Dewey and Ayres, Webb and DeGregori: At Odds over Technical Terms

Article excerpt

Science uses its technical names efficiently. Such names serve to mark off certain portions of the scientific subjectmatter as provisionally acceptable, thereby freeing the worker's attention for closer consideration of other portions that remain problematic.

--John Dewey, Knowing and the Known

The recent exchange between James Webb and Thomas DeGregori (2002 and 2003) demonstrates the degree to which dissident economists are unable to use their technical names efficiently. They debate definitions of and relations among science, technology, and common sense. They debate continuity, discontinuity, and the nature and process of social evolution. Both are uncomfortable with the term institution. They show no movement toward a meeting of minds on names or on substance.

My comment seeks to mitigate this terminological problem. I propose to extract provisionally acceptable technical names from distinctions made by Thorstein Veblen in The Instinct of Workmanship and the State of the Industrial Arts. After presenting each definition, I consider how acceptable it might be to a hypothetical panel consisting of John Dewey, Clarence Ayres, James Webb, and Thomas DeGregori.

Distinctions generally come in pairs: black/white, open/shut, friend/enemy. The paired terms may be considered as different in kind, mutually exclusive, a matter of either/or. But when applied to actual situations, middle positions may appear that are differences of degree. Coal and snow are neither pure black nor pure white; they are more or less close to opposite end positions. The Latin term continuum (plural, continua) serves in English to identify all possible positions between a pair of terms. I signify either/or distinctions with a slash, as in mind/body, and I signify more-or-less distinctions with opposing arrowheads, as in black< >white.

Veblen was a master of differences of degree when analyzing social processes. He opened The Instinct of Workmanship by delimiting the type of behavior he intended to analyze. His first distinction was between tropismatic and instinctive behavior (1-5; numbers in parentheses refer to pages in the Norton edition of this study, first published in 1914). He posited a continuum between 100 percent tropismatic, or automatic, behavior and 100 percent instinctive, or teleological, behavior. We need not take a position on his theory of instincts to agree to focus our analysis on distinctively human, nonautomatic behavior. I call this portion of our scientific subject matter intentional behavior.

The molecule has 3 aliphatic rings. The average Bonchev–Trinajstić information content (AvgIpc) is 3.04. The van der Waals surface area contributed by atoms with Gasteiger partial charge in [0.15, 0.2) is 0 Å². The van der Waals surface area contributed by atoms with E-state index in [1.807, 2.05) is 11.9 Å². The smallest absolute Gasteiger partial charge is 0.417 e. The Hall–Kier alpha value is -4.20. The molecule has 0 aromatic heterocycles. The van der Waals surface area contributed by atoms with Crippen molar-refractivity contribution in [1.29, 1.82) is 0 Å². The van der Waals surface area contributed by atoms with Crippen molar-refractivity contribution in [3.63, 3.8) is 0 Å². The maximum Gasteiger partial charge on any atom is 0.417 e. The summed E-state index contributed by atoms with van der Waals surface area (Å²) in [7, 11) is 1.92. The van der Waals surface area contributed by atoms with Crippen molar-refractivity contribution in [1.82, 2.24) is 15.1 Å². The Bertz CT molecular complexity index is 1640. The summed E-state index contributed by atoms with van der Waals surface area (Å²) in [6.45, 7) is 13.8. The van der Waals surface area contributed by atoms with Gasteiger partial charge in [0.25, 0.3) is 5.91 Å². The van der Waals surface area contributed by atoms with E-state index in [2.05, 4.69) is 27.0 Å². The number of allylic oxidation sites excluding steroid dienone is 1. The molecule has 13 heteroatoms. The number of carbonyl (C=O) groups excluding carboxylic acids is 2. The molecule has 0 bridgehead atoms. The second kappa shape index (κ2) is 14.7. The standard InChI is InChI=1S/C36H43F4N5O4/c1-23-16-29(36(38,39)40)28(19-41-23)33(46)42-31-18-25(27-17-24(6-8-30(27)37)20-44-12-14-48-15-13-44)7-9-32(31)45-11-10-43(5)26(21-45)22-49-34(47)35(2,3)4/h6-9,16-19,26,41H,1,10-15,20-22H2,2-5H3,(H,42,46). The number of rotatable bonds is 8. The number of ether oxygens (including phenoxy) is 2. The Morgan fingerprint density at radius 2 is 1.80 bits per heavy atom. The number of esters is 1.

Veblen proceeded to subdivide intentional behaviors, along with systems of belief that guide them, into further continua, the endpoints of which provide our technical names. All but one of these continua deal with specific cases of intentional behavior or belief. That unique continuum asserts that any specific case is demonstrably systematized on more-or-less warranted grounds. He saw this distinction running from 100 percent matter of fact to 100 percent matter of imputation ([1914] 1941 39-40, 60). The former are developmental and serviceable "to the continuation and welfare of the race" (49) while the latter are static and simulate serviceability. It is widely recognized as the "Veblenian distinction" and used as a general-purpose analytical tool. I suggest naming its matter-of-fact endpoint fact based and its matter-of-imputation endpoint fashion based.

DEFINITION 1. Fact-based behavior or belief belongs to a system of meanings that is continuously augmented and corrected by inquiry and is transculturally warranted by evidence of viability.

DEFINITION 2. Fashion-based behavior or belief belongs to various systems of meanings that are discontinuously augmented and revised by authority, and validated by various culture-bound warrants.

In his Logic: The Theory of Inquiry, Dewey used the fact-based< >fashion-based continuum constantly, without explicitly identifying it as a tool. …